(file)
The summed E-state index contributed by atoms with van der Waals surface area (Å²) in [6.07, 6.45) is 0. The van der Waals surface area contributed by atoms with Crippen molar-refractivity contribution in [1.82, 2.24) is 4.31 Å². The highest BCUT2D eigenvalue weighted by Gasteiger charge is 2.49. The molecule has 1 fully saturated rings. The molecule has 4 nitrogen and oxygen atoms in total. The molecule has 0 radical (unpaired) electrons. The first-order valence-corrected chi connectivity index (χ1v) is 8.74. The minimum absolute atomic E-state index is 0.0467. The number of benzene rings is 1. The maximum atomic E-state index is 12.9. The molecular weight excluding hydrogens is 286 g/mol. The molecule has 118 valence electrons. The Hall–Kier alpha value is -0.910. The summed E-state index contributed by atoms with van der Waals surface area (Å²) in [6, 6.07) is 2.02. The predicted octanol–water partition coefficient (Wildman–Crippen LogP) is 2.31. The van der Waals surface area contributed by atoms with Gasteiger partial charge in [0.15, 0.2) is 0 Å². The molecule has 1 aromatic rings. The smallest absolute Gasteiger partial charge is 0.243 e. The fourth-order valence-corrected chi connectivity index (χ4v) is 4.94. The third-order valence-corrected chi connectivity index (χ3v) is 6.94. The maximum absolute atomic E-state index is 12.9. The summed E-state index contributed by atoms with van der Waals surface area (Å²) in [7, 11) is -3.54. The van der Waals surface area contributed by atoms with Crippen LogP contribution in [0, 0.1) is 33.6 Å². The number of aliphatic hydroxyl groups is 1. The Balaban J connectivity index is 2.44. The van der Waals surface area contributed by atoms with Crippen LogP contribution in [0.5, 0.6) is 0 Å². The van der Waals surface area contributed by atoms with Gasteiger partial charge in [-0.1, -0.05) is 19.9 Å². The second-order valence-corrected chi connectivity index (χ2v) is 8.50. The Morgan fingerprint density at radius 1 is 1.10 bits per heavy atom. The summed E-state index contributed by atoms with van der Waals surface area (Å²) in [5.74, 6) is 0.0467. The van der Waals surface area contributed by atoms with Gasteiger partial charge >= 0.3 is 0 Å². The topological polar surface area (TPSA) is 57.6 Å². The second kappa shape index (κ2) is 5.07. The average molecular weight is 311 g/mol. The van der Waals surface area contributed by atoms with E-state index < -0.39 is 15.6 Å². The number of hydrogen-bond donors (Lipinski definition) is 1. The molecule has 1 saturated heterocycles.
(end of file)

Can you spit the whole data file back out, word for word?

The summed E-state index contributed by atoms with van der Waals surface area (Å²) in [6.07, 6.45) is 0. The van der Waals surface area contributed by atoms with Crippen molar-refractivity contribution in [1.82, 2.24) is 4.31 Å². The highest BCUT2D eigenvalue weighted by Gasteiger charge is 2.49. The molecule has 1 fully saturated rings. The molecule has 4 nitrogen and oxygen atoms in total. The molecule has 0 radical (unpaired) electrons. The first-order valence-corrected chi connectivity index (χ1v) is 8.74. The minimum absolute atomic E-state index is 0.0467. The number of benzene rings is 1. The maximum atomic E-state index is 12.9. The molecular weight excluding hydrogens is 286 g/mol. The molecule has 118 valence electrons. The Hall–Kier alpha value is -0.910. The summed E-state index contributed by atoms with van der Waals surface area (Å²) in [6, 6.07) is 2.02. The predicted octanol–water partition coefficient (Wildman–Crippen LogP) is 2.31. The van der Waals surface area contributed by atoms with Gasteiger partial charge in [0.15, 0.2) is 0 Å². The molecule has 1 aromatic rings. The smallest absolute Gasteiger partial charge is 0.243 e. The fourth-order valence-corrected chi connectivity index (χ4v) is 4.94. The third-order valence-corrected chi connectivity index (χ3v) is 6.94. The maximum absolute atomic E-state index is 12.9. The summed E-state index contributed by atoms with van der Waals surface area (Å²) in [7, 11) is -3.54. The van der Waals surface area contributed by atoms with Crippen LogP contribution in [0, 0.1) is 33.6 Å². The number of aliphatic hydroxyl groups is 1. The Balaban J connectivity index is 2.44. The van der Waals surface area contributed by atoms with Crippen LogP contribution in [0.5, 0.6) is 0 Å². The van der Waals surface area contributed by atoms with Gasteiger partial charge in [-0.1, -0.05) is 19.9 Å². The second-order valence-corrected chi connectivity index (χ2v) is 8.50. The Morgan fingerprint density at radius 1 is 1.10 bits per heavy atom. The summed E-state index contributed by atoms with van der Waals surface area (Å²) in [5.74, 6) is 0.0467. The van der Waals surface area contributed by atoms with Gasteiger partial charge >= 0.3 is 0 Å². The topological polar surface area (TPSA) is 57.6 Å². The second kappa shape index (κ2) is 5.07. The average molecular weight is 311 g/mol. The van der Waals surface area contributed by atoms with E-state index < -0.39 is 15.6 Å². The number of hydrogen-bond donors (Lipinski definition) is 1. The molecule has 1 saturated heterocycles.